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    Sunday: to Cefalu. The sky looks menacing but I don’t have time to delay, so strike out for the station. Less than one hour by very fast train. If I had stayed on it I would’ve been in Rome in about 12 hours….. As I get off the train the heavens open. Splash my way through the town (which looks very picturesque) to the Duomo. More wonderful mosaics. And heavy Norman architecture. Did I say that the Norman architecture in Sicily reminded me of the White Tower in the Tower of London? Same century, same builders, probably all the same family. Sicily is the Other Norman Conquest.
    Cefalu is a pretty seaside town with a little port and nice beach. Pity about the rain. Lots of narrow streets with interesting shops. Unfortunately, as in many of these places, too much traffic and nowhere to park. Was so glad I didn’t have a car. Went to the Antica Marina for delish seafood lunch. 22E. Outside it threw it down. I huddled.
    Once it stopped I wandered about, had a gelato, took pictures of the town and watched a hardy Scandinavian family plunge into the sea in the rain. I guess it depends where you’re coming from…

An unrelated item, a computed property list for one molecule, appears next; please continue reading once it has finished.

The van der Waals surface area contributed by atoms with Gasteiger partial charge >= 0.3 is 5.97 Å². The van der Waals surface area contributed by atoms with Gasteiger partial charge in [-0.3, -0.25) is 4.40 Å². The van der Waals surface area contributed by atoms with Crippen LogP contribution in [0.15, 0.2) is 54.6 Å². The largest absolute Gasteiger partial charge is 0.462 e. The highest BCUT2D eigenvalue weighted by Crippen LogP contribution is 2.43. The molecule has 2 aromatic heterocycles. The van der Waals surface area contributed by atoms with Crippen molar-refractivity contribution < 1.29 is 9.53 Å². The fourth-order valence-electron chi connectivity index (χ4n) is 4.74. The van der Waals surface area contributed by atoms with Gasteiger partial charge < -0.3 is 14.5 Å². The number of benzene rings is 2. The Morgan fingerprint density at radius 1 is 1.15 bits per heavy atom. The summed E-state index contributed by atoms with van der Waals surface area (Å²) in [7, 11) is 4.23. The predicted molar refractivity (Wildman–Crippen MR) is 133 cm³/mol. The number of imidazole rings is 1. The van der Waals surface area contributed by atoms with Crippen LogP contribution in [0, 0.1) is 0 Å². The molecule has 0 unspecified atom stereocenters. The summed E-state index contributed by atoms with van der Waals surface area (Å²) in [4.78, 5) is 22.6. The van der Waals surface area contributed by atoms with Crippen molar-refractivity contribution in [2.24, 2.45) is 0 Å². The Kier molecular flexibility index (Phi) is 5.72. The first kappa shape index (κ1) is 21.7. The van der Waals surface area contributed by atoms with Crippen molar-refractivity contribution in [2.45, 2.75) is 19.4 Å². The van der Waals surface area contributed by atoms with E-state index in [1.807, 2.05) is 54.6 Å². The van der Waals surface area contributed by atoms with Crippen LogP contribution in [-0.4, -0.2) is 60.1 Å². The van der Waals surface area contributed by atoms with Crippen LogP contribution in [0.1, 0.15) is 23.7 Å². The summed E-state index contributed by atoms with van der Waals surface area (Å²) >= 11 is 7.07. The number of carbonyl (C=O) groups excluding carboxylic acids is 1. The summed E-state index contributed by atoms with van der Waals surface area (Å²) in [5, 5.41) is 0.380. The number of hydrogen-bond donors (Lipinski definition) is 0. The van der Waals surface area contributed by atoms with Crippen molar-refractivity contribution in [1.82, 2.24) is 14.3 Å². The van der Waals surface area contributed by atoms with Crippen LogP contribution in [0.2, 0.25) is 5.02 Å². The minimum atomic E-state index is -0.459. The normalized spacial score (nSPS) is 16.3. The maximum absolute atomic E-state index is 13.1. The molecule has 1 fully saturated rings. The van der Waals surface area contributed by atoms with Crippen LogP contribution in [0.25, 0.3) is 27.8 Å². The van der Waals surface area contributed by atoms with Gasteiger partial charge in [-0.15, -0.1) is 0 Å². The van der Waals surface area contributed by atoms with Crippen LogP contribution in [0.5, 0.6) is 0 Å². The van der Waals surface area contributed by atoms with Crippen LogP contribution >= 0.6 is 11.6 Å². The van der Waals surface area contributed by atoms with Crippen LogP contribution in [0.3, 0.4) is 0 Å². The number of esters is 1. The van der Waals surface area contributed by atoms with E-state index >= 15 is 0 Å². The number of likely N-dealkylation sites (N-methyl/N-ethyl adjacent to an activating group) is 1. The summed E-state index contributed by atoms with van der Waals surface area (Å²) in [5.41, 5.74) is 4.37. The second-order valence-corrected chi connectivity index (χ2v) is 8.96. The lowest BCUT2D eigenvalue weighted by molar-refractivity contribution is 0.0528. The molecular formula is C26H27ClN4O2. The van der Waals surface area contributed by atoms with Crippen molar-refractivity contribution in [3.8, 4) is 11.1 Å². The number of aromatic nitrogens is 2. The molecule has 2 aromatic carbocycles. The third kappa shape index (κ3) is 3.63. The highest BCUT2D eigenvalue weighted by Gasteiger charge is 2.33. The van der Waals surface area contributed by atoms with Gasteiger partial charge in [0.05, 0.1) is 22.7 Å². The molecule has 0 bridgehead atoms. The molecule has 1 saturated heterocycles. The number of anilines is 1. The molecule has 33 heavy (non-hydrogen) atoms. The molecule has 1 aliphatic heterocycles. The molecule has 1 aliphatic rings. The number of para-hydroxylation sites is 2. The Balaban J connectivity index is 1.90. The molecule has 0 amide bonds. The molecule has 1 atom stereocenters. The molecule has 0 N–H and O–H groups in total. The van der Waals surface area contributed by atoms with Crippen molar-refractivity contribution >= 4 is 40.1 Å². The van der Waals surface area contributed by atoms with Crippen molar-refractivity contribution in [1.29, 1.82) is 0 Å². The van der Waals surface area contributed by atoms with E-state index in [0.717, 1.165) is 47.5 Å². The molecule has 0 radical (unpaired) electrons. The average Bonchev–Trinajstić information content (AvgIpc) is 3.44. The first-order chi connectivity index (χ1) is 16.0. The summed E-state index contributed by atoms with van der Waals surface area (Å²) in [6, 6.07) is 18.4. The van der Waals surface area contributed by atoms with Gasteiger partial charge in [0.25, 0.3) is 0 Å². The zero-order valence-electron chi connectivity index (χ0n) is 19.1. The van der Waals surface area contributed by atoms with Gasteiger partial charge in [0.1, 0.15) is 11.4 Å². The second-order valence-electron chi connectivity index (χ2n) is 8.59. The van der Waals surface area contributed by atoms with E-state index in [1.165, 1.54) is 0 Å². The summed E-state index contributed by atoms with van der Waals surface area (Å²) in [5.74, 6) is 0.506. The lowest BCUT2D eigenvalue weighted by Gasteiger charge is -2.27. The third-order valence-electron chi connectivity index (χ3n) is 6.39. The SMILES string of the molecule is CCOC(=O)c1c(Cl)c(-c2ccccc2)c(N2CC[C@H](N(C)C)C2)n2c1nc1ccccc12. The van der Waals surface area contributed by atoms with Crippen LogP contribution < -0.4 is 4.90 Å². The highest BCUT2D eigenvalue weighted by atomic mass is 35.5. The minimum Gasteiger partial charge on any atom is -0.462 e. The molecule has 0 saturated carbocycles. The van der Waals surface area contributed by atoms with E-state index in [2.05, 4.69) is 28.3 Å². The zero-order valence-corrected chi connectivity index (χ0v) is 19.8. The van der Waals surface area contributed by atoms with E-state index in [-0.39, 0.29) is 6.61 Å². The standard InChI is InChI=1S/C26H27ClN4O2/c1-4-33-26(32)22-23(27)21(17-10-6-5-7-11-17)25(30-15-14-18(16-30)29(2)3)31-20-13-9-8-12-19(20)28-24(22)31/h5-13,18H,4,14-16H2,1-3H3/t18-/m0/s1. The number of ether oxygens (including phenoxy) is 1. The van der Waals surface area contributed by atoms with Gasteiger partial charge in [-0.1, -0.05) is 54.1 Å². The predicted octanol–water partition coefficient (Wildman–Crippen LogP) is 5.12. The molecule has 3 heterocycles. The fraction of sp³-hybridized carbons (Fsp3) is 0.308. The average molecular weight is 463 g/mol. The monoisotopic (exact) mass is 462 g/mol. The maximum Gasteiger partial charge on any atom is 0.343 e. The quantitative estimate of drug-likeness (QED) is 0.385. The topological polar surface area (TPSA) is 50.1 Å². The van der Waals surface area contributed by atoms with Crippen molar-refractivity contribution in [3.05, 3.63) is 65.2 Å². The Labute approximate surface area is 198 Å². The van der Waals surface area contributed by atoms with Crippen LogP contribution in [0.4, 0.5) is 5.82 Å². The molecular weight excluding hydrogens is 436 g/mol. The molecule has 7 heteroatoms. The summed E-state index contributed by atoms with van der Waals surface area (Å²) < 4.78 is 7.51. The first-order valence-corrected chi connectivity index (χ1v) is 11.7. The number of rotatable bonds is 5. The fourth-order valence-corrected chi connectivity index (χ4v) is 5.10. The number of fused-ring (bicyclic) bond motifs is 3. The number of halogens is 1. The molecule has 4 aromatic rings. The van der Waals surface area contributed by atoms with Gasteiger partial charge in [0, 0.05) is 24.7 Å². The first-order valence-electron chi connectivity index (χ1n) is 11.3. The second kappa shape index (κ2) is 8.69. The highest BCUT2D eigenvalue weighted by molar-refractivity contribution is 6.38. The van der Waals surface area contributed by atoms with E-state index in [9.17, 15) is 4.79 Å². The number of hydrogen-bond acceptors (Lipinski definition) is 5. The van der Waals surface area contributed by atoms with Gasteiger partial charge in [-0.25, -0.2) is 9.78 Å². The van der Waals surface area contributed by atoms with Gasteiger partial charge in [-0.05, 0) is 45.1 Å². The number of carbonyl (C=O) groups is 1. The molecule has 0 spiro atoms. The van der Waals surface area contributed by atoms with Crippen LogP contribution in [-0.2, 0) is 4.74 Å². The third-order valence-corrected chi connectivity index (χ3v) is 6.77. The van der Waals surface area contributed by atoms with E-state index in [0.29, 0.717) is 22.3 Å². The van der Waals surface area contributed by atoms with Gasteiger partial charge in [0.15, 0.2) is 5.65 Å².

One more day in Palermo and sunshine too. First off I set off for the Archaelogical Museum and found a whole nother side to the city: the upmarket end! This seems to happen north of Via Cavour. Smart shops, wide streets, all the usual Italian stuff I’d forgotten about. The Museum is 6E as usual, very worth looking at. 3 floors all crammed with exhibits. All (or most) of the information is in Italian, especially when you get beyond the first floor. Fantastic displays of Greek and Roman remains from Segesta and Selinunte, great for me as I wasn’t able to get to either (too far on public transport, no car). What always amazes me in Italian public buildings is the vast number of staff sitting around chatting, paying no attention to anyone and having loud raucous conversations with each other. Lots of these in the arch museum. But definitely a good idea. Has a little coffee shop too when you’re flagging.
    Very nearby is the Teatro Massimo, a huge rotunda just out of The Godfather with guys hanging around looking like they’re auditioning to be in the movie. They are probably the guides, there are guided tours, apparently also in Italian only. People I talked to did it, said it was OK. Lots of tour groups.